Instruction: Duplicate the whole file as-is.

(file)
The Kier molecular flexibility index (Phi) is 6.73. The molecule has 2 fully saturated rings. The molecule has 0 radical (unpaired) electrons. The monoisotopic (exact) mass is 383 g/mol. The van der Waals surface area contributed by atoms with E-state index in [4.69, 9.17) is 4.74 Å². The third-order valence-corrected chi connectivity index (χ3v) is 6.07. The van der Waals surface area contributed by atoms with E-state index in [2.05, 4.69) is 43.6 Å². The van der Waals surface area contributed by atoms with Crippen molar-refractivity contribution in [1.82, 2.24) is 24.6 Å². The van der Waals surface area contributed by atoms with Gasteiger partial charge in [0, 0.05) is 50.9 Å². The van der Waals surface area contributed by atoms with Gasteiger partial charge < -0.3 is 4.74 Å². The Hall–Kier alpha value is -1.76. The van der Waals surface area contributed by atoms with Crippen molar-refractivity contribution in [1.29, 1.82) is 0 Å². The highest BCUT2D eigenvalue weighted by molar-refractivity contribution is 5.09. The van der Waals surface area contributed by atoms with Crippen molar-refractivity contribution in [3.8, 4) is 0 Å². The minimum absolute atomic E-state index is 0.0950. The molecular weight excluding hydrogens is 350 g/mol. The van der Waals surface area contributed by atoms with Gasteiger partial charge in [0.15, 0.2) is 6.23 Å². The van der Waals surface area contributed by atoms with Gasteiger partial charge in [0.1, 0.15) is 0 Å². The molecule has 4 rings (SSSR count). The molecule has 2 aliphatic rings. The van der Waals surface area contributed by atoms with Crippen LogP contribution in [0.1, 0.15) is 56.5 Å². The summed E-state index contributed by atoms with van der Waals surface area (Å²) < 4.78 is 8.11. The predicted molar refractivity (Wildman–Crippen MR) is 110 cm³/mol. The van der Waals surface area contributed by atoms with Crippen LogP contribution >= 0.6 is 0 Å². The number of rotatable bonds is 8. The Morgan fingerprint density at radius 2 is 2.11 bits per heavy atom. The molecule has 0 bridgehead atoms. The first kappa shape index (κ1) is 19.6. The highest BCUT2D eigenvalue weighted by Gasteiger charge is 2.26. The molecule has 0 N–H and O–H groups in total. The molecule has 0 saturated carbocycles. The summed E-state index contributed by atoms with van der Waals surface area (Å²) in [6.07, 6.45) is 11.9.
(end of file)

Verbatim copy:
The Kier molecular flexibility index (Phi) is 6.73. The molecule has 2 fully saturated rings. The molecule has 0 radical (unpaired) electrons. The monoisotopic (exact) mass is 383 g/mol. The van der Waals surface area contributed by atoms with E-state index in [4.69, 9.17) is 4.74 Å². The third-order valence-corrected chi connectivity index (χ3v) is 6.07. The van der Waals surface area contributed by atoms with E-state index in [2.05, 4.69) is 43.6 Å². The van der Waals surface area contributed by atoms with Crippen molar-refractivity contribution in [1.82, 2.24) is 24.6 Å². The van der Waals surface area contributed by atoms with Gasteiger partial charge in [0, 0.05) is 50.9 Å². The van der Waals surface area contributed by atoms with Gasteiger partial charge < -0.3 is 4.74 Å². The Hall–Kier alpha value is -1.76. The van der Waals surface area contributed by atoms with Crippen molar-refractivity contribution in [1.29, 1.82) is 0 Å². The highest BCUT2D eigenvalue weighted by molar-refractivity contribution is 5.09. The van der Waals surface area contributed by atoms with Crippen molar-refractivity contribution in [3.8, 4) is 0 Å². The minimum absolute atomic E-state index is 0.0950. The molecular weight excluding hydrogens is 350 g/mol. The van der Waals surface area contributed by atoms with Gasteiger partial charge in [0.15, 0.2) is 6.23 Å². The van der Waals surface area contributed by atoms with Gasteiger partial charge in [0.1, 0.15) is 0 Å². The molecule has 4 rings (SSSR count). The molecule has 2 aliphatic rings. The van der Waals surface area contributed by atoms with Crippen LogP contribution in [0.1, 0.15) is 56.5 Å². The summed E-state index contributed by atoms with van der Waals surface area (Å²) < 4.78 is 8.11. The predicted molar refractivity (Wildman–Crippen MR) is 110 cm³/mol. The van der Waals surface area contributed by atoms with Crippen LogP contribution >= 0.6 is 0 Å². The number of rotatable bonds is 8. The Morgan fingerprint density at radius 2 is 2.11 bits per heavy atom. The molecule has 0 bridgehead atoms. The first kappa shape index (κ1) is 19.6. The highest BCUT2D eigenvalue weighted by Gasteiger charge is 2.26. The molecule has 0 N–H and O–H groups in total. The molecule has 0 saturated carbocycles. The summed E-state index contributed by atoms with van der Waals surface area (Å²) in [6.07, 6.45) is 11.9.